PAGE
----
Spotlight: Thelma Golden

As a black woman curator in an overwhelming white male art world, Golden has long fostered art that burns with racial and gender issues.” Joyce Corrigan, Artnet

Born in 1965 in Queens, New York, Golden is one of today’s most notable museum curator’s.

Golden’s childhood love of museums put her on the fast track to becoming a driving force in the art world. Her first hands-on training came as a senior in high school, when she trained as a curatorial apprentice at the Metropolitan Museum of Art. She went on to earn a BA in Art History and African-American Studies from Smith College in 1987. Golden’s first curatorial position was at the Studio Museum in Harlem in 1987. Then, in 1991, Thelma took a position at the Whitney Museum of American Art where she remained until 1999.

Her most heralded contributions have been her 1993 Whitney Biennial collaboration. The Biennial took controversial look at America and tough social issues such as race, gender, sexuality, AIDS, and gay rights. Just a few years later there was Black Male: Representations of Masculinity in Contemporary American Art, where 29 minority artists displayed works that illustrated the current conceptions of black masculinity. The artists were black men, such as Gary Simmons, and Lyle Ashton Harris; black women, such as Adrian Piper, Lorna Simpson, and Renee Cox; and a few Asian, Hispanic, and white artists to provide a multitude of perspectives. The exhibition also incorporated film, video, and media and was accompanied by an extensive catalogue.

Currently, Golden is the director and chief curator at the Studio Museum in Harlem. And on the boards of Creative Time in New York and the Institute of International Visual Arts in London.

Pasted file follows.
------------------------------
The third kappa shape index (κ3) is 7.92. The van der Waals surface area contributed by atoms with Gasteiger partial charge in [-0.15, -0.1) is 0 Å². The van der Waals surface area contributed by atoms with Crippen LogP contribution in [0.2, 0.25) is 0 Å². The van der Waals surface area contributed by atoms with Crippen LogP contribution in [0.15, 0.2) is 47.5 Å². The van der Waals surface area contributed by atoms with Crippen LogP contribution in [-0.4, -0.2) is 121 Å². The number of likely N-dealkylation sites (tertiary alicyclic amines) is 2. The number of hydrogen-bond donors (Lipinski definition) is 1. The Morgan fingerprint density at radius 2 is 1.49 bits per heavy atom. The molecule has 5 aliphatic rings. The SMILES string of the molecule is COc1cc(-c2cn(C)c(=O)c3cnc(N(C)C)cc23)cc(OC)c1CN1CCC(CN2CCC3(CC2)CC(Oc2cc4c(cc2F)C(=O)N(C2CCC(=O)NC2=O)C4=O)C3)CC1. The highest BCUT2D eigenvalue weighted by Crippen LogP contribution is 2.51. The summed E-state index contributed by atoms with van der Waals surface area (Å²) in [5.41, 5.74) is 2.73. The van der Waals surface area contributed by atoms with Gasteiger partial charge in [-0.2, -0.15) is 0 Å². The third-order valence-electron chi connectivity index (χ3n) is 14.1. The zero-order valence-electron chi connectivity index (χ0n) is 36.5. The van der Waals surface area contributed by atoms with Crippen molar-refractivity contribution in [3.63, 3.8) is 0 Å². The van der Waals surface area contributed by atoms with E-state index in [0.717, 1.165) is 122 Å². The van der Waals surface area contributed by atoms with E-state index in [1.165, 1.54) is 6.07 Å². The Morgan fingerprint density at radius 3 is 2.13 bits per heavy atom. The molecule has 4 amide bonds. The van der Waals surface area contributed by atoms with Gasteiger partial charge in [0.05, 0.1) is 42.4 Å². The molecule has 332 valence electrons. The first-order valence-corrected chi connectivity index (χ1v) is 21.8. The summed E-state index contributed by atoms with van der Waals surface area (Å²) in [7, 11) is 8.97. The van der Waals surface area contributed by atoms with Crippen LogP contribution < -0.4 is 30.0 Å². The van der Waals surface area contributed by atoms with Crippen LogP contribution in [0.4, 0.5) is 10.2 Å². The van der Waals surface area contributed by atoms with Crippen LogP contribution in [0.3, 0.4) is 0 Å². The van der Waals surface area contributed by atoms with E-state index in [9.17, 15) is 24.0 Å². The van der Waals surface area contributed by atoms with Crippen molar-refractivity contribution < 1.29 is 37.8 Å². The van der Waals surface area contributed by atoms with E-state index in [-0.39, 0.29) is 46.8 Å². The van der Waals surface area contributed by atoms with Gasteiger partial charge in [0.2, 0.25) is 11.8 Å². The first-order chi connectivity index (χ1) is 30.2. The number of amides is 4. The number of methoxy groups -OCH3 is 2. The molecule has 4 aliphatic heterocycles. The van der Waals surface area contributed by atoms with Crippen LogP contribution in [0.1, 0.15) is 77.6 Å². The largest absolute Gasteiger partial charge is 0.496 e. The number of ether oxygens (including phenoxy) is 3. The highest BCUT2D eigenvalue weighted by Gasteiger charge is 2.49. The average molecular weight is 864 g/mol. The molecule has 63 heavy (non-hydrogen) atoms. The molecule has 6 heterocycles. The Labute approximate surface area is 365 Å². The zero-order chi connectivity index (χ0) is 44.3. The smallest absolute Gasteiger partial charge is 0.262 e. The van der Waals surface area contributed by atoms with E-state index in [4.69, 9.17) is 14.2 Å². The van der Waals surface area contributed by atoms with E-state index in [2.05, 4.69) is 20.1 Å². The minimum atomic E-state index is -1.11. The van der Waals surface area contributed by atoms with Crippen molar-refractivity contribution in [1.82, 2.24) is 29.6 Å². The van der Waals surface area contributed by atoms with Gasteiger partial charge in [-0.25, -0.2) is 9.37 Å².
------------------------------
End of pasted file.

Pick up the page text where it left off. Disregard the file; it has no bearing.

Thelma Golden, you rock!

Learn more about Thelma Golden at these great resources:
The Black List Project
TED (Ideas worth sharing) Thelma speaks on How Art gives shape to cultural change.

photo by Timothy Greenfield-Sanders

SPOTLIGHT: Kehinde Wiley

 

American Artist_Kehinde Wiley

 

American Artist, Kehinde Wiley‘s work is a colorful blend of traditional and contemporary roots seen in his trademark over sized portraits where young men and women of color, posed in their street clothes are fixed into grandiose backgrounds that suit them as if they were royalty. Initially his portraits were based on the photographs of young men in Harlem, now he has firmly situated himself as the painter known to travel to urban places in Israel, Africa, Brazil and India to find his next subject.

These portrayals inspire people to throw out phrases like ‘crossing boundaries’, and ‘breaking down barriers’ when they refer to his art. In the last six years or so, Wiley has become a highly sought after painter – with a style I like to refer to as ‘art house rebel rousing’.  At the forefront of this modern takeover is his artistic desire to make art that continues to carry on a discourse for people of color, “I think it’s important for African-American kids to see pictures of people who look like them on museum walls”, says Kehinde.

 

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“I think one of the things that must happen in the work is for it to become class-conscious. You’ll never be able to exist within this marketplace without recognizing that paintings are perhaps the most expensive objects in the art world. It’s not going to change anyone’s life. But what it does function as is a catalyst for a different way of thinking. The very act of walking into the Los Angeles County Museum and seeing Kerry James Marshall as a kid gave me a sense of, Damn, maybe I can do this. And, so, symbols matter. One of my interests is in having the work in as many public collections as possible. When I go to the Brooklyn Museum or the Metropolitan Museum and see my stuff, I’m aware that there are other young kids who don’t have access to anything like it.”

—quote pulled from Meghan O’Rourke’s interview with Kehinde Wiley in WSJ